Segment Operations

Each of our insurance segments bears risk for insurance coverage written within its portfolio of insurance products. Each segment generates income from premium written by our underwriting agencies, through third party agents and brokers, or on a direct basis. Certain segments also write facultative or individual account reinsurance, as well as treaty reinsurance business. In some cases, we purchase reinsurance to limit our losses from both individual policy losses and multiple policy losses from catastrophic occurrences and from aggregate losses in a year. Our segments maintain disciplined expense management and a streamlined management structure, which results in favorable expense ratios. The following provides operational information about our insurance underwriting segments, Investing segment and Corporate & Other category.

 

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U.S. Property & Casualty Segment

The following tables summarize the operations of the U.S. Property & Casualty segment.

 

     2014     2013     2012  

Net earned premium

   $       363,998       $       367,135       $       354,050    

Other revenue

     20,822         24,266         18,865    
  

 

 

   

 

 

   

 

 

 

Segment revenue

     384,820         391,401         372,915    
  

 

 

   

 

 

   

 

 

 

Loss and loss adjustment expense, net

     154,200         175,190         209,286    

Other expense

     116,553         117,910         116,398    
  

 

 

   

 

 

   

 

 

 

Segment expense

     270,753         293,100         325,684    
  

 

 

   

 

 

   

 

 

 

Segment pretax earnings

   $ 114,067       $ 98,301       $ 47,231    
  

 

 

   

 

 

   

 

 

 

Net loss ratio

     42.4      47.7      59.1 

Expense ratio

     30.3         30.1         31.2    
  

 

 

   

 

 

   

 

 

 

Combined ratio

     72.7      77.8      90.3 
  

 

 

   

 

 

   

 

 

 

Aviation

   $ 109,497       $ 112,597       $ 116,236    

Liability

     113,252         100,956         97,232    

Sports & Entertainment

     26,616         26,083         18,926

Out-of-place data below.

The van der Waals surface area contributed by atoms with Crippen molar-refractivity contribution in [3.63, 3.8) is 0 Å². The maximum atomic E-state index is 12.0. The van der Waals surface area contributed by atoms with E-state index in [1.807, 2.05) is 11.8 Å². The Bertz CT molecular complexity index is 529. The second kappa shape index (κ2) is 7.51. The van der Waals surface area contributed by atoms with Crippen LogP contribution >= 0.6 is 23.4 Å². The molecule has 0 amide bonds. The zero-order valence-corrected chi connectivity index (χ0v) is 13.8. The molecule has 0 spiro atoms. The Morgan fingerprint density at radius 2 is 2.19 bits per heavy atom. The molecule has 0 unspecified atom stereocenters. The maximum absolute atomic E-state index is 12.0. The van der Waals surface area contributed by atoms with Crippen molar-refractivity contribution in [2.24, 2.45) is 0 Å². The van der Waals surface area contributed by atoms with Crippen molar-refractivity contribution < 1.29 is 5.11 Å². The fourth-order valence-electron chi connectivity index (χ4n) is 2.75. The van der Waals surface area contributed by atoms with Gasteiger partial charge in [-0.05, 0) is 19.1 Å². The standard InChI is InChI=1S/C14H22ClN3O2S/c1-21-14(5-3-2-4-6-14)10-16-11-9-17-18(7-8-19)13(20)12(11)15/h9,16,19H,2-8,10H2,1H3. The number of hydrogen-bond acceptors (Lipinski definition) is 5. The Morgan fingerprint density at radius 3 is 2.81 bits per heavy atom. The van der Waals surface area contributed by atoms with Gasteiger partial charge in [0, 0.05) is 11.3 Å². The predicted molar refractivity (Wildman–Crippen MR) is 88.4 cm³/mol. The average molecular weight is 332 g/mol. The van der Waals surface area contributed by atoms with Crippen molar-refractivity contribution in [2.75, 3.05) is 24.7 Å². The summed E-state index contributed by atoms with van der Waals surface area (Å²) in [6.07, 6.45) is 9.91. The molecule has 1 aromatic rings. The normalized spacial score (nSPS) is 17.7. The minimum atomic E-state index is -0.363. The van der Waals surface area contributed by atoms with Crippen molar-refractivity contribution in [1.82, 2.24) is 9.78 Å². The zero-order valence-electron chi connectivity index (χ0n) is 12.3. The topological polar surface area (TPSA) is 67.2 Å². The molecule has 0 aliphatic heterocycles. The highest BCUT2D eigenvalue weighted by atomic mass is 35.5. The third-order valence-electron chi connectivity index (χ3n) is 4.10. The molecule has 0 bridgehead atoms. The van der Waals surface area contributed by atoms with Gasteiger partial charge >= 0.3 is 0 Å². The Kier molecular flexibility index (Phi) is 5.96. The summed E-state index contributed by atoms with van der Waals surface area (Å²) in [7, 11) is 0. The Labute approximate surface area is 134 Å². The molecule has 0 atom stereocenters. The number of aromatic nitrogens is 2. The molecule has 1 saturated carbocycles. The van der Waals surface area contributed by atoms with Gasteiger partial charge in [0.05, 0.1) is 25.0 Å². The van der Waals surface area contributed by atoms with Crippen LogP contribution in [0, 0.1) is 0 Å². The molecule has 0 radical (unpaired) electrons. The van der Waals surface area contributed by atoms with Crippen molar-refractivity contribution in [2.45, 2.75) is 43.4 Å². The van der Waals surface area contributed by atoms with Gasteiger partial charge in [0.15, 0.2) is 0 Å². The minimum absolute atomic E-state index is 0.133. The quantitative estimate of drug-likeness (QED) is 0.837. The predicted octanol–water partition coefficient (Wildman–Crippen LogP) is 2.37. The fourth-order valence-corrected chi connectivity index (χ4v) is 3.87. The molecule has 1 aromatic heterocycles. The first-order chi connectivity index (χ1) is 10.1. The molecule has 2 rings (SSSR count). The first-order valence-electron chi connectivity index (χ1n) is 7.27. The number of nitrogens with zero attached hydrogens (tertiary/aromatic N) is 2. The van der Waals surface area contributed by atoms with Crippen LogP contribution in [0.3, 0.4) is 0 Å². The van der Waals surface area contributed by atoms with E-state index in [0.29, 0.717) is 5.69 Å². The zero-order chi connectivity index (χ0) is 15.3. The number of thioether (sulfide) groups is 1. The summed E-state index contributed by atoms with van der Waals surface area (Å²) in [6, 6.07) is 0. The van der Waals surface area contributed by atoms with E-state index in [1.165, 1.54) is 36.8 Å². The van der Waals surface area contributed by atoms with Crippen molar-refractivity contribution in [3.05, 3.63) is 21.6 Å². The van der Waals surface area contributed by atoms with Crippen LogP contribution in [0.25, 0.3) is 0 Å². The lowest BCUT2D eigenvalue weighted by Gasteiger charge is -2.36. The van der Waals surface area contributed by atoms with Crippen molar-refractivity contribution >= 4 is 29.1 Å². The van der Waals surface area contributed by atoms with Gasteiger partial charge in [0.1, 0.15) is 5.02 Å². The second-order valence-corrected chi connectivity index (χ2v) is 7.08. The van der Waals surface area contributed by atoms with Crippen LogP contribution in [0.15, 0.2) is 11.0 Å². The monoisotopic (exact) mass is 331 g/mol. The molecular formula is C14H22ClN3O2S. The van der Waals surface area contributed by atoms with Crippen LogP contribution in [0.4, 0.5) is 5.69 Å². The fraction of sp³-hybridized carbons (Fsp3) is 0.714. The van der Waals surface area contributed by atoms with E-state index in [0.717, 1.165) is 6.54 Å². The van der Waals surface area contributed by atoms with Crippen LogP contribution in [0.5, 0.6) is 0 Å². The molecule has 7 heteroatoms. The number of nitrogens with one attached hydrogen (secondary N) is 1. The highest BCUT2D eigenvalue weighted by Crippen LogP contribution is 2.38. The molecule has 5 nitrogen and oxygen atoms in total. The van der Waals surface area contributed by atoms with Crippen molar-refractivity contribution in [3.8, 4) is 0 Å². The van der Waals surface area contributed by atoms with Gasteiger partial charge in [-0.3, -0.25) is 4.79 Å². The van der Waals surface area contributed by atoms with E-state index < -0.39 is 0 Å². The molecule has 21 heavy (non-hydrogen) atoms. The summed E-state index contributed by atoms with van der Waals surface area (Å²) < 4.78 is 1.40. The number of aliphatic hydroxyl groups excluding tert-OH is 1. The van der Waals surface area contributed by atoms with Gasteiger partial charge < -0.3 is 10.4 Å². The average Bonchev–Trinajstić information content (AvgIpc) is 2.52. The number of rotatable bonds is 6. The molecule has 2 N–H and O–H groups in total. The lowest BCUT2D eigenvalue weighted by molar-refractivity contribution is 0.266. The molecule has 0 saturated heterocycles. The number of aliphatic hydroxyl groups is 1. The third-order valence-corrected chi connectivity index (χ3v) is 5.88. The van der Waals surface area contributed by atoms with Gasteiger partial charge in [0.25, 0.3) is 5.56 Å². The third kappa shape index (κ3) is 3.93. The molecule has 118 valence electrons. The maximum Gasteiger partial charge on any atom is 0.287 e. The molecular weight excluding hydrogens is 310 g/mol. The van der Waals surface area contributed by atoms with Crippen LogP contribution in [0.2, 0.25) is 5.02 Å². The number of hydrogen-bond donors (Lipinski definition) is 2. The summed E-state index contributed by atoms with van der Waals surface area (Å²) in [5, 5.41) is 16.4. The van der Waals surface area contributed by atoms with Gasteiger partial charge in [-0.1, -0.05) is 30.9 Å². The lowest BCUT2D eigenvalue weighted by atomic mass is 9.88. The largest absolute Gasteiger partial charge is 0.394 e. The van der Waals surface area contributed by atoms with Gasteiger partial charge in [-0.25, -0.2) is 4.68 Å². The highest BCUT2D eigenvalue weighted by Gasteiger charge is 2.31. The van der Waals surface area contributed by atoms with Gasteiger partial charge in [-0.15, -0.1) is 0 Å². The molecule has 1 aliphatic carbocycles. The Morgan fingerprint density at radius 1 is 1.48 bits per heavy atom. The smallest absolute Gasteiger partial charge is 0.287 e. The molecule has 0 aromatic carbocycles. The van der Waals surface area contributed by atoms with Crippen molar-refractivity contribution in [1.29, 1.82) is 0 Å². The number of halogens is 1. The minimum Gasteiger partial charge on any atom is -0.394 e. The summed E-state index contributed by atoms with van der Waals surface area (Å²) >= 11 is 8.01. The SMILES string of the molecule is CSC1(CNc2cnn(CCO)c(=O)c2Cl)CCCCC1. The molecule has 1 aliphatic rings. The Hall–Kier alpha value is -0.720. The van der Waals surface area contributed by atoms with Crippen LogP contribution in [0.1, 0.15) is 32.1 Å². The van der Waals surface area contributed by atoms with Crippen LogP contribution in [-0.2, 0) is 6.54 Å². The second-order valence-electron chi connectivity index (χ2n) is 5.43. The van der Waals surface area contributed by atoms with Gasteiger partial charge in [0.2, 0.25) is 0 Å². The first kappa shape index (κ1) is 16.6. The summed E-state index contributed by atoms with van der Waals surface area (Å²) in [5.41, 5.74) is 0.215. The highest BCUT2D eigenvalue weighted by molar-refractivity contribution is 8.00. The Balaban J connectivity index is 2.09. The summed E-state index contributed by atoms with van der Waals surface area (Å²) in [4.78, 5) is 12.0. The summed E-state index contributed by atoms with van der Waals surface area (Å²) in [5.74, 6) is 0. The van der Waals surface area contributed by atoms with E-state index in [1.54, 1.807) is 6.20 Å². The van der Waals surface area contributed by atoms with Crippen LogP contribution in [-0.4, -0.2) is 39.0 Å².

Public Risk

     47,060         63,791         65,281    

Other

     67,573         63,708         56,375    
  

 

 

   

 

 

   

 

 

 

Total net earned premium

   $ 363,998       $ 367,135       $ 354,050    
  

 

 

   

 

 

   

 

 

 

Aviation

     56.0      55.0      56.2 

Liability

     43.7         54.8         71.4    

Sports & Entertainment

     58.0         58.9         48.4    

Public Risk

     50.5         76.1         94.1    

Other

     6.1         (9.5)        7.1    
  

 

 

   

 

 

   

 

 

 

Total net loss ratio

     42.4      47.7      59.1 
  

 

 

   

 

 

   

 

 

 

Aviation

   $ 134,388       $ 139,673       $ 144,621    

Liability

     190,085         153,770         129,183    

Sports & Entertainment

     132,763         144,416         103,807    

Public Risk

     69,800         70,665         85,857    

Other

     149,067         162,240         151,226    
  

 

 

   

 

 

   

 

 

 

Total gross written premium

   $ 676,103       $ 670,764       $ 614,694    
  

 

 

   

 

 

   

 

 

 

Aviation

   $ 113,336       $ 111,446       $ 112,712    

Liability

     145,480         111,398         104,523    

Sports & Entertainment

     23,028         28,518         21,258    

Public Risk

     41,261         55,666         69,081    

Other

     57,194         78,327         76,364    
  

 

 

   

 

 

   

 

 

 

Total net written premium

   $ 380,299       $ 385,355       $ 383,938    
  

 

 

   

 

 

   

 

 

 

 

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Our U.S. Property & Casualty segment pretax earnings increased 16% in 2014, compared to 2013, primarily due to a lower net loss ratio in 2014. Pretax earnings increased $51.1 million in 2013, compared to 2012, primarily due to: 1) net favorable loss development of $39.4 million in 2013, compared to net adverse loss development of $2.3 million in 2012 and 2) net catastrophe losses of $2.0 million in 2013, compared to $11.3 million in 2012.

Gross written premium was essentially flat in 2014 due to increased writings of our expanding casualty business (included in Liability), offset by cyclical reductions in disability and contingency (included in Sports & Entertainment) and title and residual value insurance (included in Other). The growth in 2013, compared to 2012, was due to higher writings in excess casualty, primary casualty and technical property, as well as higher writings for disability, residual value and title reinsurance. Net written premium was flat in the three years due to continuing growth in Liability, offset by reduced premium due to changes in reinsurance for the Public Risk line of business.

Loss expense decreased in 2014 and 2013, primarily due to favorable loss development in both years. In addition, the 2014 accident year loss ratio decreased due to lower losses from the Public Risk line of business, which we began to reunderwrite in late 2012.

The net (favorable) adverse loss development recognized by line of business was as follows:

 

     2014      2013      2012  

Aviation

   $         (9,001)       $         (8,041)       $            (701)   

Liability

     (18,736)         (6,907)         9,069    

Sports & Entertainment

     (757)         (2,371)         (1,461)   

Public Risk

     (6,244)         (1,303)         8,142    

Other

     (6,822)         (20,741)         (12,728)   
  

 

 

    

 

 

    

 

 

 

Total net (favorable) adverse loss development